ABOVE PHOTO: Students from Philadelphia hold photos of gun violence victims at a rally at the Pennsylvania Capitol pressing for stronger gun-control laws, March 23, 2023, in Harrisburg, Pa. Democrats advanced four gun-control bills in Pennsylvania’s state House of Representatives on Wednesday, April 26, after years of a virtual standstill on legislation amid a politically divided government. (AP Photo/Marc Levy, File)
By Brooke Schultz
HARRISBURG, Pa. — Democrats advanced four gun-control bills in Pennsylvania’s state House of Representatives on Wednesday, after years of a virtual standstill on legislation amid a politically divided government.
The bills passed through committee on party lines. They could go before the full House as early as next week.
The measures come as the U.S. is setting a record pace for mass killings in 2023.
In Philadelphia, gun violence is playing a big role in this spring’s campaign for mayor, and the city is asking the state’s highest court to allow it to impose its own gun-control policies.
Democrats tout the bills as relatively moderate gun-control measures aimed at reducing gun violence, trafficking, suicides and accidents.
The bills emerged from the committee barely three months into the Democrats’ one-seat control of the House after a dozen years of Republican majorities.
The package of four bills includes one to require long-barreled firearms to be sold with trigger locks. A second requires gun owners to report a lost or stolen firearm to police within three days. Repeat offenders would face a misdemeanor charge.
A third bill would expand background checks on firearms buyers in Pennsylvania and end an exception for private sales of shotguns, sporting rifles and semi-automatic rifles, known as the “gun show” loophole.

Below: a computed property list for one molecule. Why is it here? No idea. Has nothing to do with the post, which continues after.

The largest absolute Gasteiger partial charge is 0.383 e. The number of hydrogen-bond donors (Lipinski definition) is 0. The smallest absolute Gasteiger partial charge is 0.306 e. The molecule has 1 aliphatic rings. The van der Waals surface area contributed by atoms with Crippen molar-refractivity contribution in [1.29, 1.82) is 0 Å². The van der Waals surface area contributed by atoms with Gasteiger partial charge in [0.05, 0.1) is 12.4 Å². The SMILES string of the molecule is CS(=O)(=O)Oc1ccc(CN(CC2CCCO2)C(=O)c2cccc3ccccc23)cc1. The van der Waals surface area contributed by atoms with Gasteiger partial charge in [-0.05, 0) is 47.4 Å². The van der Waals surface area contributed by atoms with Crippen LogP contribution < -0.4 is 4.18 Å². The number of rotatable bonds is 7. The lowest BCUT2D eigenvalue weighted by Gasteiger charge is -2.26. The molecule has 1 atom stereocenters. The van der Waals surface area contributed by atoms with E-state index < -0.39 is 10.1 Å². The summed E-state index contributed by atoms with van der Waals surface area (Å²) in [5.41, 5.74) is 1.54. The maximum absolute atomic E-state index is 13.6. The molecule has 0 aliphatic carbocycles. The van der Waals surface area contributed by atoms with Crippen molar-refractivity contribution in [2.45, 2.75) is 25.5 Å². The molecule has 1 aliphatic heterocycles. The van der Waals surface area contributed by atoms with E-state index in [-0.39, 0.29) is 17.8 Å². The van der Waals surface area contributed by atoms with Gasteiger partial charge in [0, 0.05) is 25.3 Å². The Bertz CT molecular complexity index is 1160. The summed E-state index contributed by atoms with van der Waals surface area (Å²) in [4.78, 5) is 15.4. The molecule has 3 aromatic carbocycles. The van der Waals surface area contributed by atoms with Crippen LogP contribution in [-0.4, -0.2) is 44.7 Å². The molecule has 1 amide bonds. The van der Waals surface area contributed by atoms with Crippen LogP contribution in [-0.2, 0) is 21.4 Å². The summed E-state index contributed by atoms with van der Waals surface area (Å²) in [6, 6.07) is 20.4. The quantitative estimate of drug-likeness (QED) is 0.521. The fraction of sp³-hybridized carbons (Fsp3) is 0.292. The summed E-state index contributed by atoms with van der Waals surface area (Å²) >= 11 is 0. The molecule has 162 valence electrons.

The fourth, a so-called red flag bill, would allow a judge to order authorities to temporarily seize firearms from someone if asked by family members or police. Nineteen states have similar laws, according to Everytown for Gun Safety, an anti-gun violence organization.
Ahead of the committee’s votes, Rep. Tim Briggs, a Democrat from Montgomery County, said it was no longer an option to do nothing.
“We have a responsibility to protect our children, our neighbors, our schools, our houses of worship, our business, people in crisis and our law enforcement communities from the dangers of gun crimes of violence,” he said. “Today is a first step. I assure you it will not be the last.”
Republicans, who voted jointly against the measures, raised concerns about exactly whom they would affect. Rep. Rob Kauffman of Franklin County, said the legislation didn’t get to the root of the problem.
“If folks are using guns illegally, they’re doubtfully going to be going through the law-abiding process to acquire that gun,” he said as the committee weighed the background check bill. “I appreciate the intent but it seems to be a lot of symbolism over actual substance.”
The Pennsylvania Legislature, long controlled by Republicans, has not seriously considered broadening gun-control measures since 2018.
With a newfound one-seat Democratic majority in the House, the chamber kicked off this session’s debate over gun violence with a hearing in March.
Even if the bills win House approval, the package will come up against the Republican-controlled Senate, which has historically been protective of gun rights, while working with Democrats in boosting funding for anti-violence and mental health programs.
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